- Report Published -
|Pesticides and Fertilizers in the Urban Environment|
|Virginia Cooperative Extension Service|
|HJR 62 (1990)|
|The 1990 Virginia General Assembly passed House Joint Resolution Number 62 (HJR62) to direct the Virginia Polytechnic Institute and State University, Virginia Cooperative Extension Service to study the application practices of lawn chemicals and household and garden pesticides in residential properties and to develop a plan to reduce potential impacts of household and garden pesticides and lawn chemicals in urban environment.|
The extension Service Committee on HJR62 reviewed the existing background and situation in Virginia, conducted surveys to establish a base of Virginia data, and hereby reports the findings of the study. The findings are followed with a set of recommendations which represent the survey results and the knowledge of the committee members and Extension agents in 65 local Extension Units.
The use of pesticides in the urban environment is a sensitive issue due to the perceptions by the general public that all pesticides and chemicals are harmful to the environment and to public health, that their use is unnecessary, and that the applicator, whether they are a professional applicator or amateur, is poorly prepared to conduct such applications. These perceptions are not all unfounded, however, they are not totally accurate and in most cases instill an unwarranted fear among the public at large. It would be an understatement to say that this issue is controversial.
Public opinion has initiated a number of government studies including, most recently, a study by the General Accounting Office (GAO) to determine the safety and practices of lawn care companies; a non-occupational pesticide exposure study by the U.S. Environmental Protection Agency (EPA); and, a national EPA survey of pesticides and fertilizers in drinking water. The results of these studies do not put the issue to rest -- that will never happen as long as there are differences of opinion. However, they do indicated within the statistical limitations of the studies that for the most part the problem is not at the point that warrants public hysteria or outrage. The problems associated with the industry and possible impacts on the environment are manageable within the existing legal system and within a reasonable period of time.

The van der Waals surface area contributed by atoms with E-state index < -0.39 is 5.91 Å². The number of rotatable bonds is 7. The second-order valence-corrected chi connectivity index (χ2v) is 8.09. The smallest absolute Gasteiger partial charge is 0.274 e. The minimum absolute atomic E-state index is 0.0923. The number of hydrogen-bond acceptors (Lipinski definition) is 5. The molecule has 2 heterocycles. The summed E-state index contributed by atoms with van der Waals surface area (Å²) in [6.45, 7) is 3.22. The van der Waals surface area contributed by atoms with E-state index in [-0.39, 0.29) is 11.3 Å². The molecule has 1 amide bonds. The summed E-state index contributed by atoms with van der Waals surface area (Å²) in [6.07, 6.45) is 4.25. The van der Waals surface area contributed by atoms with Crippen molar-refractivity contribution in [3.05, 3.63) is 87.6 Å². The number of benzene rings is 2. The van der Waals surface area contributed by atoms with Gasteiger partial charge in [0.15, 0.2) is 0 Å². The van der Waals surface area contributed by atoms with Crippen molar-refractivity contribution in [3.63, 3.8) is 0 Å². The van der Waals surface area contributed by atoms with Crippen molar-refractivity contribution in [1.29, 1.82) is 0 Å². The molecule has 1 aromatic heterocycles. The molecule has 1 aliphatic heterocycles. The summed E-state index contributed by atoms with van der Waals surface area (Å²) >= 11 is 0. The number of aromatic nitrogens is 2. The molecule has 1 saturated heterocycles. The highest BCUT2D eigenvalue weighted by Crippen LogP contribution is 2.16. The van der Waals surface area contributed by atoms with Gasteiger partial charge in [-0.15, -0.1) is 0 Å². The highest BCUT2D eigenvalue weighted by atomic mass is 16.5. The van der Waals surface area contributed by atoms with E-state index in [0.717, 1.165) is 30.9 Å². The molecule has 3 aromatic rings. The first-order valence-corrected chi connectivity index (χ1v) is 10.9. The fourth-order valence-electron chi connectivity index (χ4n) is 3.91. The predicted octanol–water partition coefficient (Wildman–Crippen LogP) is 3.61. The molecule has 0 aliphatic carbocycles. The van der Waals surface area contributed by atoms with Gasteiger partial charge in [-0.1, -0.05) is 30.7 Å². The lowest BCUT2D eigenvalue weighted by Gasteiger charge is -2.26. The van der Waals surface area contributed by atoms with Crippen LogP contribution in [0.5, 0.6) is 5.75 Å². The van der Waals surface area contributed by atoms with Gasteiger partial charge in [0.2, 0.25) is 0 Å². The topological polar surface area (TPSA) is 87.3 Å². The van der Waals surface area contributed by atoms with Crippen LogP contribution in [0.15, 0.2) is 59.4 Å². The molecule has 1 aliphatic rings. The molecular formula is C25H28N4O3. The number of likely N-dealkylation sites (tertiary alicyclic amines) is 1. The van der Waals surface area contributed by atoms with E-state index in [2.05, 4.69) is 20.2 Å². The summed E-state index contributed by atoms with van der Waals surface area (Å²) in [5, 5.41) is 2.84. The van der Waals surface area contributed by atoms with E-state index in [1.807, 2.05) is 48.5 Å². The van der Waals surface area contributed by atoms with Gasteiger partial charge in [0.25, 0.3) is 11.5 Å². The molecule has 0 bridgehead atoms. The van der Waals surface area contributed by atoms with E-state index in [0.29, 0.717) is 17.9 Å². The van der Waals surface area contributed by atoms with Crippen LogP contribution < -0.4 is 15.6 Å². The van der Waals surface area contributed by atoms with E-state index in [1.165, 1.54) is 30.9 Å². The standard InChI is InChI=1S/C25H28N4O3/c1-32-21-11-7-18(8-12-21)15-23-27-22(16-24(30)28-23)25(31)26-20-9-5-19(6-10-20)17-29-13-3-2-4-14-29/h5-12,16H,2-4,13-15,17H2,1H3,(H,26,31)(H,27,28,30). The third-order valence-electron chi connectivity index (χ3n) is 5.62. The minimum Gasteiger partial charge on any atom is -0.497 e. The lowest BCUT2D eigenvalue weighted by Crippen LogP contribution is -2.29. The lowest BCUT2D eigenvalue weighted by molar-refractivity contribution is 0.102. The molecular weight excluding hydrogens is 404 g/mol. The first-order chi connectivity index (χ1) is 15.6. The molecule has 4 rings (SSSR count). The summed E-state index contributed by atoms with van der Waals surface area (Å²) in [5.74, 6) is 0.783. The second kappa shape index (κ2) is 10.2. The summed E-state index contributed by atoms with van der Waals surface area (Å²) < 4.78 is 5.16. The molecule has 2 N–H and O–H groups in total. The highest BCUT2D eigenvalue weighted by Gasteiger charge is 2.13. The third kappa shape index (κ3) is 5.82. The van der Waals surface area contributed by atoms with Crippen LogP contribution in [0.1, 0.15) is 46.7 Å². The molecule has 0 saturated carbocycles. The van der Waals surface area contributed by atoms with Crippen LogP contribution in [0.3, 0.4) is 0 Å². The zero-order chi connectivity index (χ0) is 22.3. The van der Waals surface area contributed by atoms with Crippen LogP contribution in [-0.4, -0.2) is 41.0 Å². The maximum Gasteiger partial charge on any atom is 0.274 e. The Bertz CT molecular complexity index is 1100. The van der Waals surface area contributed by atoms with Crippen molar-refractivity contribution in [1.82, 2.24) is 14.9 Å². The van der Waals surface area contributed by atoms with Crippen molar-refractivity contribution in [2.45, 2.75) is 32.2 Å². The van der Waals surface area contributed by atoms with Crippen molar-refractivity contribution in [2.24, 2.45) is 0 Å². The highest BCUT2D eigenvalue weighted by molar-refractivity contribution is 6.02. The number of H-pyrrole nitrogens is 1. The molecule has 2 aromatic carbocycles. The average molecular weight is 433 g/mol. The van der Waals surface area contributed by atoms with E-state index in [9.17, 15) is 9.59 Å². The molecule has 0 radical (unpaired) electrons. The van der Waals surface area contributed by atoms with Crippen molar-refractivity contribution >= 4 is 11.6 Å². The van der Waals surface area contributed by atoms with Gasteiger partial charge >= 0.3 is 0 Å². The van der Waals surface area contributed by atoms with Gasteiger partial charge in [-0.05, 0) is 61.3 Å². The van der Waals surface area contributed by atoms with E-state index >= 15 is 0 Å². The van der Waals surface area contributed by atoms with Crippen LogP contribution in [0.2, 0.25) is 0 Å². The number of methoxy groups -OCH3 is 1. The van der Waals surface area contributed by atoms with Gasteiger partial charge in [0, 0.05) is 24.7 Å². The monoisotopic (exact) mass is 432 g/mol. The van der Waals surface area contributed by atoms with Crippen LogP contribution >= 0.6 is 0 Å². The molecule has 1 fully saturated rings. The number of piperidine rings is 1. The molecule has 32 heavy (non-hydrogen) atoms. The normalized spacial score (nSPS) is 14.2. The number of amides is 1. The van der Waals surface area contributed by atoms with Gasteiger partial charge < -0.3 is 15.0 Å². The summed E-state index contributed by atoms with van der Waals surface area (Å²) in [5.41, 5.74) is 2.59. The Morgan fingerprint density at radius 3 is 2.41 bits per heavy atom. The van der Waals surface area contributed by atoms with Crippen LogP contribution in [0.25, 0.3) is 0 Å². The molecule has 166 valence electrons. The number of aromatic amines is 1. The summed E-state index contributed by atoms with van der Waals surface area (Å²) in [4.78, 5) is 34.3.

The studies associated with HJR62 were not as sophisticated as the government studies and have their limitations. They did indicate trends and needs associated with the way Virginia deals with this issue. Many of these trends will need to be changed, while others are not a problem. In addition, there are a number of needs of a monetary and regulatory nature that must be implemented to bring about change. the findings and recommendations of the study are as follows:
Most homeowners and professional applicators use granular fertilizers and liquid pesticides to treat lawns for various pest and nutritional problems.
The Commonwealth should expand HB279 (House Bill 279 is a new tax law which establishes an income tax credit of 25 percent of the cost of purchasing improved equipment for more precise pesticide and fertilizer application) to also include pesticide and fertilizer applicators that use new technology in the form of advanced chemistry, packaging, and handling equipment and facilities that reduce chemical exposure, waste, and provide environmental protection. Examples include: new low-rate chemicals; slow-release encapsulated formulations; returnable or refillable containers; water soluble packets; soil immobile and non-persistent chemicals; application equipment based on injection and closed system technology; advanced mixing, loading and calibration devices and systems; jet rinsers; new storages facilities; and, rinse and waste minimization stations.
The Commonwealth should greatly increase funding for research and Extension programs in the Virginia Tech College of Agriculture and Life Sciences to support the development and dissemination of alternative pest control programs.
The Commonwealth should provide tax incentives to promote the implementation of alternative pest controls by homeowners and professional applicators alike. A similar program is being conducted in Virginia for multiflora rose control.